March 2nd-Chardonnay

This week, I decided to go with something more familiar. It also happens to be a bottle I’ve been wanting to open since I bought it last year! I’ve written about the Bacigalupi family and vineyards before but I’m going to revisit their story this week. Helen (a pharmacist) and Charles (a dentist) purchased their first plot of vineyard land in the Russian River Valley of Sonoma County in 1956. They started growing their fruit to sell off to wineries and gained a good reputation for the quality of fruit they produced. In 1972, a lawyer named James Barrett decided to purchase a vacant property named Chateau Montelena at the north end of Napa Valley. Since this property had sat vacant for over 20 years, there were no viable grape vines on the property so they had to be replanted. It takes about 3 years for the first crop of mature grapes after planting. While they waited, they wanted to start making wine to earn back some of their investment. They searched out growers and bought fruit. The first white wine produced was in 1972 and made with Riesling grapes from Muir-Hanna vineyard in Napa. In 1973, Mr Barrett, and his esteemed winemaker Mike Grgich, decided to purchase all Chardonnay grapes from a few growers. The breakdown of the final blend was 39% Belle Terre Vineyard, 35% Bacigalupi, 23% Hanna Vineyard, and 3% from Calistoga (up near the Chateau Montelena property). 

In 1976, a British wine shop owner named Steven Spurrier, decided to take a trip to Napa, CA. He had heard some good things about the wines coming from this burgeoning region but in Europe, no one was taking them too seriously. Spurrier decided to stage a tasting putting the best French whites and reds up against the best whites and reds he could find in Napa and surrounding areas. On his excursion, he picked up a bottle of this 1973 Chateau Montelena, along with many other wines. He took them back to Paris for what would later be dubbed the ‘Judgment of Paris’. It was a blind tasting with some of the best palates and wine experts the world could offer. When it was all over, that bottle of Chateau Montelena had come out the winner of the whites, and incidentally, the winner of the reds was also from Napa. (It was Cabernet from Stag’s Leap Wine Cellars (not to be confused with Stags’ Leap Winery) SLV vineyard). Also, as a reward, Spurrier was shunned from the French wine world for decades to come.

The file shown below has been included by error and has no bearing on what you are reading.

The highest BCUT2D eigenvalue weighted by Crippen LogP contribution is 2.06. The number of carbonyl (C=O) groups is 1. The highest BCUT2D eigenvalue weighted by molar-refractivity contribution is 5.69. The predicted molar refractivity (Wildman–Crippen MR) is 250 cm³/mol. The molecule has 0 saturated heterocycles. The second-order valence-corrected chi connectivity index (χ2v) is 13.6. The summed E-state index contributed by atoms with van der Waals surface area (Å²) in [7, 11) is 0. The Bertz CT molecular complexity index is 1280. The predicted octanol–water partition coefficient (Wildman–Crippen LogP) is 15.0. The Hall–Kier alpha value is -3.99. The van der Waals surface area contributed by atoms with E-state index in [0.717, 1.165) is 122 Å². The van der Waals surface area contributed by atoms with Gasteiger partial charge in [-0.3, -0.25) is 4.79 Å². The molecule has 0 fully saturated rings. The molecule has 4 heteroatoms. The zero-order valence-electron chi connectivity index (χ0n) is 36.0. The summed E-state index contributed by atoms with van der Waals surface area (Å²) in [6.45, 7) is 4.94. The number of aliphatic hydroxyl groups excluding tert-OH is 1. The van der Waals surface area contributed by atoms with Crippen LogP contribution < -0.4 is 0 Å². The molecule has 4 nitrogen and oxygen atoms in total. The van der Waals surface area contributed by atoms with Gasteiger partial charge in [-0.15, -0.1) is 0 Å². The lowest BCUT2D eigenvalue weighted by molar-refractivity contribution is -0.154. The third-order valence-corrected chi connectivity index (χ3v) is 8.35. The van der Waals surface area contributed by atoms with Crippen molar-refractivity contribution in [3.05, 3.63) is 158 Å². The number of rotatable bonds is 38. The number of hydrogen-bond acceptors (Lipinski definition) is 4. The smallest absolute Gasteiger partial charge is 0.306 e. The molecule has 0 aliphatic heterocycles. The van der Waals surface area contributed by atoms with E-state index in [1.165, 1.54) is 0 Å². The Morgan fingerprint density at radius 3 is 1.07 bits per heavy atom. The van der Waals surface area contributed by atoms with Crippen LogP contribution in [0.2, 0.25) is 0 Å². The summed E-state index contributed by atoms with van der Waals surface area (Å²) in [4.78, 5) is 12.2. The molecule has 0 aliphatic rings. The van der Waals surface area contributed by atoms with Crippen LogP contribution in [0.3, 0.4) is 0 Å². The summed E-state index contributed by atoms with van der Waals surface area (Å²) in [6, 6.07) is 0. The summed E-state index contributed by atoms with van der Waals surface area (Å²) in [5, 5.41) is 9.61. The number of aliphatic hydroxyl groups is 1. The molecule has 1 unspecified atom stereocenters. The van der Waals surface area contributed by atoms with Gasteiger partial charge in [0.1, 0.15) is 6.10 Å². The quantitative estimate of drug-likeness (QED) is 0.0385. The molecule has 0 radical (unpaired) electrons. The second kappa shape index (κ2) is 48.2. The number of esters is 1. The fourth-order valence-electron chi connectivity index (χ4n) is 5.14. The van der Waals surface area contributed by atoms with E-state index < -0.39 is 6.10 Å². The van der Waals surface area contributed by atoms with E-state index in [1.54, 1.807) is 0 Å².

Following this epic moment in wine history (if you would like to know more, I highly recommend the movie Bottle Shock with Alan Rickman and Chris Pine or reading the book Judgment of Paris), Bacigalupi sold the rights to the vineyard that grew the grapes for this bottle for decades. In 2011, the family decided they wanted to produce their own label using their fruit. They had to wait for the contract on the vineyard to expire, which it finally did and the purchaser opted not to renew. This allowed the family to start producing their own wine with these same vines. In 2018, they harvested their first vintage of Renouveau Chardonnay they would release in 2020. These vines have limited production due to their old age but it should also provide some complexity. While I have a bottle of the 2018, I have two of the 2019, so that is what I will be opening!

Let me start by saying how much I love this bottle! They also include a nice little detail of skipping the standard foil, instead they used a gold tipped cork to match the bottle design. The wine itself was a beautiful deep straw yellow. It was surprisingly fragrant for a Chardonnay, smelling of buttered popcorn, butterscotch, fresh lemon peel, and ripe green apple. I know ABCs (anything but Chardonnay drinkers) commonly dislike the ‘overly buttery’ Chardonnays. The butteriness (a result of a chemical process called malolactic fermentation) is restrained, not like eating a stick of butter or drinking a shot of whipping cream. It does create a luscious feeling of the palate. It also still retained a significant amount of malic acid to help balance the thicker feeling wine. There was a substantial warming effect once ingesting, indicating it’s higher alcohol content. I paired it with some beef tamales I had in the freezer. I love corn and oaked chardonnay, especially if it has a note of butter. The tamales were perfect. The addition of sour cream and guacamole were heavy enough to balance the heaviness of the wine. The buttery popcorn flavors in the wine were perfect for the masa in the tamales. The toasted hints from the oak the wine was aged in simulate the flavor of roasted corn. All of it was lovely and improved by the length of time it lingered on the back of the palate. One thing about Chardonnay, some styles are better as food wines and not intended to slowly sip on a nice afternoon. This bottle would be fantastic with a crab and corn chowder also, but I’d try it with nachos also! 

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